January 23, 2009

Sculpture Key West opens at The Key West Garden Club at West Martello Tower

Sculpture Key West is now presenting eight site-specific installations at the Key West Garden Club at West Martello Tower as part of Sculpture Key West 2009.  The works in this year’s exhibition were selected by Shamim M. Momin, Associate Curator from the Whitney Museum in New York, and a panel of respected artists and community members.  The sculptures are united by a theme of temporality, lightness and community engagement.  

Most prominently displayed is Ludwika Ogorzelec’s Space Crystallization, which visible from the street, much to the delight of passing cars, bicycles and pedestrians.  Although at first it appears very organic and web-like, upon further examination, the viewer sees a mechanically organized structure.  The arches of the structure mimic those of the historic Martello Fort.  Created almost entirely from industrial plastic wrap, the structure is light enough to defy gravity and strong enough to suspend coral stones just above ground.  It’s a challenging space for any artist, with foliage, eye-catching architecture and a steel fence, but Ogorzelec’s work manages to dominate the space.

Inside the building is a museum case filled with delicate egg-like structures created by Julia Handschuh and three large photos of the objects on the beach at Fort Zachary Taylor State Park.  Each egg has a small identification tag with the artist’s name, an edition number and a phone number that connects to the cell phone tours (an audio recording that offers the artist’s message about the work).  Handschuh scattered these objects at Fort Zachary Taylor State Park and they are meant to be found and released into the world.  The artist documents the objects’ afterlives via a website, www.juliashoe.com.

Addison Walz has created a hilarious cornucopia titled Flowers Don’t Grow Out of Nothing.  Oversized newspaper vegetables and dirt spill out of a roughly constructed “horn.”  A sprinkler perches on top of the construction and waters the vegetables, which are embedded with seeds of radishes, strawberries, beans, squash and other vegetables.  During the exhibition, the vegetables will break down and the seeds will sprout, replacing the fake food with the real.

Liliana Crespi and Jamey Grimes have created works that engage the site in some fashion.  Crespi’s giant doilies cheerfully hang like manicured spider webs in the palms.  Grimes’s installation, in the gun mount, floats like a cloud.  The material--corrugated plastic--has been melted, stretched and burned to mimic organic phenomena. 

Karen McCoy and Robert Carl collaborated on a work titled Sound and Site Walks.  McCoy is well known for her “deep mapping” of the history of a place to create site-specific installations.  Robert Carl, a composer, selected five sites in the garden and McCoy created a variety of ear trumpets from natural, local materials to focus the audience on a particular site and sound.  Visitors are invited to pick up an ear trumpets and listen.  Most poetic are those made of local sponges:  they offer the audience a chance to listen to the ocean through these sea creatures.  Also interesting is the opportunity to listen deep inside the enormous Strangler Fig tree in the garden.  Carl created a sensual audio component to the work, which can be downloaded on the Sculpture Key West website, www.sculpturekeywest.com.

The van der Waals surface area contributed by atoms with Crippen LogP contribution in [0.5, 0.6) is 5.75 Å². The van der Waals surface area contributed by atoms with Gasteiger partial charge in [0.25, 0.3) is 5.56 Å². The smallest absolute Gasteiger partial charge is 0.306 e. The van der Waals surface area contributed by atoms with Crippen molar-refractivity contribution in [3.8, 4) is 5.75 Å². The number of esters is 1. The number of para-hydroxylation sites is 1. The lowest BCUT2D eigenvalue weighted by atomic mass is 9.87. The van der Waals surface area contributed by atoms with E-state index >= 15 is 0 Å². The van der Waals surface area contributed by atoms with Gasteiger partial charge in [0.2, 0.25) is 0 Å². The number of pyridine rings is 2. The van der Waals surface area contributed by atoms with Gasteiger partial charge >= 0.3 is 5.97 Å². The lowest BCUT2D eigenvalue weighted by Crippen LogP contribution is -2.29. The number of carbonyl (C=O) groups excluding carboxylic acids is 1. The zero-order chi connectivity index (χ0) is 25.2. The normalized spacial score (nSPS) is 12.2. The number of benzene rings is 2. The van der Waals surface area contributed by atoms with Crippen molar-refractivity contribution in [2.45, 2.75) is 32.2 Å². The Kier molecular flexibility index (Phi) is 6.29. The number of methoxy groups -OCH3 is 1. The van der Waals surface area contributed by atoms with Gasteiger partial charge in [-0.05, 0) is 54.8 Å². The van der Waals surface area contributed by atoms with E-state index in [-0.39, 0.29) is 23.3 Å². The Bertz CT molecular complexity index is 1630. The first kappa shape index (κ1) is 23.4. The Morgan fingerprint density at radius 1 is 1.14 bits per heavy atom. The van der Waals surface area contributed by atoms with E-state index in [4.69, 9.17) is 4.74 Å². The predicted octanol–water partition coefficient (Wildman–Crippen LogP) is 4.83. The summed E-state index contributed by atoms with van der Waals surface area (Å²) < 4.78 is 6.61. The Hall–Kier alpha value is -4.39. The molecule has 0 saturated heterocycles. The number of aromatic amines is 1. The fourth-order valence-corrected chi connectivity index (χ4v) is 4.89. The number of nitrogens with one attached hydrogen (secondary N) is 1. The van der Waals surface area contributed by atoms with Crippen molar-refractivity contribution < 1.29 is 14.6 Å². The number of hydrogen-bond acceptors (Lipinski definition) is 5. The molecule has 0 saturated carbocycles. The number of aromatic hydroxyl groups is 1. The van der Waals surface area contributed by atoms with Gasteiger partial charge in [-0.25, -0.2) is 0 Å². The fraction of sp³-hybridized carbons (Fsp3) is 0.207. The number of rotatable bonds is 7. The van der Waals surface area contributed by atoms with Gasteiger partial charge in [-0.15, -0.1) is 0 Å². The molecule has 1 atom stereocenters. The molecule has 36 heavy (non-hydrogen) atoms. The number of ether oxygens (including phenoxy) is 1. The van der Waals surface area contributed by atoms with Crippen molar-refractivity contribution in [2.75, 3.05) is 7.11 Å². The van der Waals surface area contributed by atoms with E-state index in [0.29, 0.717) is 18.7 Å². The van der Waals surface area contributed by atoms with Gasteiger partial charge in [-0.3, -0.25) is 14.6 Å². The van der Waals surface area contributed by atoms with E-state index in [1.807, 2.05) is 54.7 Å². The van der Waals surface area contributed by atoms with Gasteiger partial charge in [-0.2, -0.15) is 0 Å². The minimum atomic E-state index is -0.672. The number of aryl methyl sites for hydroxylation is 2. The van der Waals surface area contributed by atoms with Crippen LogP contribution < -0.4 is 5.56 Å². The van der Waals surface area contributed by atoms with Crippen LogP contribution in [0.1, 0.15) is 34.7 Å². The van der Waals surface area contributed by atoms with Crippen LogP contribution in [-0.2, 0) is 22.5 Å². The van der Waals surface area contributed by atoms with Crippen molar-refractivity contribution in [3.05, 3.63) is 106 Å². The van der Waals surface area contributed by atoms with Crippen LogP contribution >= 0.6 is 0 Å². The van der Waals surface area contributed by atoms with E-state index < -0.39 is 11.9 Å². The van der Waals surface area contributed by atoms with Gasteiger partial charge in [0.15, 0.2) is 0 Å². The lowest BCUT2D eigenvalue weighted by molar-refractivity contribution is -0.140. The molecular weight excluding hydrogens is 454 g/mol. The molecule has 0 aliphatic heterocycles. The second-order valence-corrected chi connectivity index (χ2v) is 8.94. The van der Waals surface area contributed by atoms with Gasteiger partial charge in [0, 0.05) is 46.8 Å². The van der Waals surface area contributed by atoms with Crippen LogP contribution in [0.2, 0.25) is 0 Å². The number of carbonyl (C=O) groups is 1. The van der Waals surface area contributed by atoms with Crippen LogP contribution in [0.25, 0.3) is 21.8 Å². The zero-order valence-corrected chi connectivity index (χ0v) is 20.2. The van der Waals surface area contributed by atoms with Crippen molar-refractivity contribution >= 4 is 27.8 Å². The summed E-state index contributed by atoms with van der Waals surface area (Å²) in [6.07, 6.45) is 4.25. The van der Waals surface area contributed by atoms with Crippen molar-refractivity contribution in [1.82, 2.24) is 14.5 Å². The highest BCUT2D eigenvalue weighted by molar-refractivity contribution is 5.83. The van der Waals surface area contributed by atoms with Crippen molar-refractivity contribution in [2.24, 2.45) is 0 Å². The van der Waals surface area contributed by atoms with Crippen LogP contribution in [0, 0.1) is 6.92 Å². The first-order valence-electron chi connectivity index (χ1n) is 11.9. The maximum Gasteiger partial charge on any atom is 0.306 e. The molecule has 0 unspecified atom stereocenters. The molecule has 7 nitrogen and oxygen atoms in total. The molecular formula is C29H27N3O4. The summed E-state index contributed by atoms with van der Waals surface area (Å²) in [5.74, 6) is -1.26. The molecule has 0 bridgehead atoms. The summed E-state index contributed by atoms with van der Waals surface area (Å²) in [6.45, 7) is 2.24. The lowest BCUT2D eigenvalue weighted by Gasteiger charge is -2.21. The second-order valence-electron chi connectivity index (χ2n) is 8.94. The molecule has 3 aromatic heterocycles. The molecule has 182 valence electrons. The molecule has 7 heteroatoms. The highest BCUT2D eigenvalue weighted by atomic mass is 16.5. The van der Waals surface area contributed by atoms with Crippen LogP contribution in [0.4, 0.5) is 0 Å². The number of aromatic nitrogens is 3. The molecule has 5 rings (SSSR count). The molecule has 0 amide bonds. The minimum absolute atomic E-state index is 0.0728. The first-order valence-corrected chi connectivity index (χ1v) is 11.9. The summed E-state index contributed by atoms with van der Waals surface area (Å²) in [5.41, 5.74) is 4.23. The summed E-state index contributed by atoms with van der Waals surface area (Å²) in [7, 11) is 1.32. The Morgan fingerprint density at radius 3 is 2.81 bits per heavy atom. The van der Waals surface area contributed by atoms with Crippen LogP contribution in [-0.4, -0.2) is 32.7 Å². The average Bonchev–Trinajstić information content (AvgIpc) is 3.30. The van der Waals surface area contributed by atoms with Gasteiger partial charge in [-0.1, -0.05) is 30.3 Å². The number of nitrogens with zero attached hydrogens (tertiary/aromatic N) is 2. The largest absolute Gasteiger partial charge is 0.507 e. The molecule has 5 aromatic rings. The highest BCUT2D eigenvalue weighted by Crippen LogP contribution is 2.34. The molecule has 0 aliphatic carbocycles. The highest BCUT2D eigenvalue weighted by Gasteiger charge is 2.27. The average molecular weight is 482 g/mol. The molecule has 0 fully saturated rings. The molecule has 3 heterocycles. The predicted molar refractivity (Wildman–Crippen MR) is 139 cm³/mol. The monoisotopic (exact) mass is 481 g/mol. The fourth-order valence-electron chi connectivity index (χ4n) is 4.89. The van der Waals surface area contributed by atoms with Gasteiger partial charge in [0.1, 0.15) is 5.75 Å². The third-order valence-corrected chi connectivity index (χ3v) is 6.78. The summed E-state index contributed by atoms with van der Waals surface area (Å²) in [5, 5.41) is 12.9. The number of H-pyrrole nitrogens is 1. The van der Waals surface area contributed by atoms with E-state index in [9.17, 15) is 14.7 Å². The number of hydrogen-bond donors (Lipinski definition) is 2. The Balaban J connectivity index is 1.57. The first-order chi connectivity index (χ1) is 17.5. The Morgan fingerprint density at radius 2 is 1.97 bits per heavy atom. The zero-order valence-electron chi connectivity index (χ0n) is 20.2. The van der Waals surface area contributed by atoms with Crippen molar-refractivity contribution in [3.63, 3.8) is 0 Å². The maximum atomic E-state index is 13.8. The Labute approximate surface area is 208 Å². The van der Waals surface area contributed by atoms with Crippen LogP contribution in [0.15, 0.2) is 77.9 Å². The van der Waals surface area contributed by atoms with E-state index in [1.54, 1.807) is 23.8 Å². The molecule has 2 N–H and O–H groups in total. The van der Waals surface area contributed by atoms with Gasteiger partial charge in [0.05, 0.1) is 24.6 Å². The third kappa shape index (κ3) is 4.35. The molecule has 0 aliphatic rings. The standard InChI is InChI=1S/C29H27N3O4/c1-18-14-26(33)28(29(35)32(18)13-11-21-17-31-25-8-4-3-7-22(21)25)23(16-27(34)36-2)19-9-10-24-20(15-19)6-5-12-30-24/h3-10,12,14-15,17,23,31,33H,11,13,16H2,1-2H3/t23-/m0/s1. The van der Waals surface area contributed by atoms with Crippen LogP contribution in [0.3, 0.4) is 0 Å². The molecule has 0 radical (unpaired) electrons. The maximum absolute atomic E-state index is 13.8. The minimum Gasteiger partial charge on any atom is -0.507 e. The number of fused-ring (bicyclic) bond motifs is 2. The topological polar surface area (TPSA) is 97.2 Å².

Michael Berens’ work evolved during installation week, and the final form was the result of collaboration with the audience members that attended the artist’s lecture on January 16. Thus, his sculpture is named  Artist Talk, Audience Impression--Back to the Drawing Board.  After his presentation, Berens offered the group the opportunity to push their hands into specially prepared clay.  The audience responded enthusiastically--jabbing and poking their fingers, rings, fists, etc. into the clay--and the resulting forms are seen sitting on the chalk board at the base of a fireplace in the fort.  The hand of the artist is evident in the cast plaster forms that make up the rest of the sculpture.  Wind and rain will presumably make further marks on the chalkboard.

Lastly, the video installation by J. Susie Hwang, installed in the historic gun mount areas, is a meditation on endurance and ritual.  As its title suggests, Prostration Thousand Fold depicts the artist prostrating herself 1000 times.  The images are layered and ghostly, shown from four different angles and in constant motion.  For the opening night, the artist performed the 1000 prostrations on a bed of clay, which gradually took on the impressions of her knees, feet, hands and head.  The residue of the clay floor, along with the video creates a powerful experience.  In order for the video to be seen during the day, the artist made a dark space, which further enhances the feeling of stepping into a temple.

Exhibition programs are available at the West Martello.  Admission is free.  The Garden Club is open seven days a week from 9:30-5 pm.  Visitors are encouraged to call the free cell phone tours and listen to the artists describe their works.  The phone number and directions are included in the exhibition program and are on each plaque next to the sculpture.  

The second portion of the exhibition at Fort Zachary Taylor State Park will open on March 1 and will feature twenty installations at the 54-acre park and two more works around the community.  Some of the participating artists are Roy Staab, Karlis Rekevics, Diana Shpungin, Lauren P. McAloon, Andrea Stanislav, John Martini, Lori Nozick, Anja Marais, Cameron Gainer, and Mike Ross.  For more information, contact info@sculpturekeywest.com or 305-295-3800.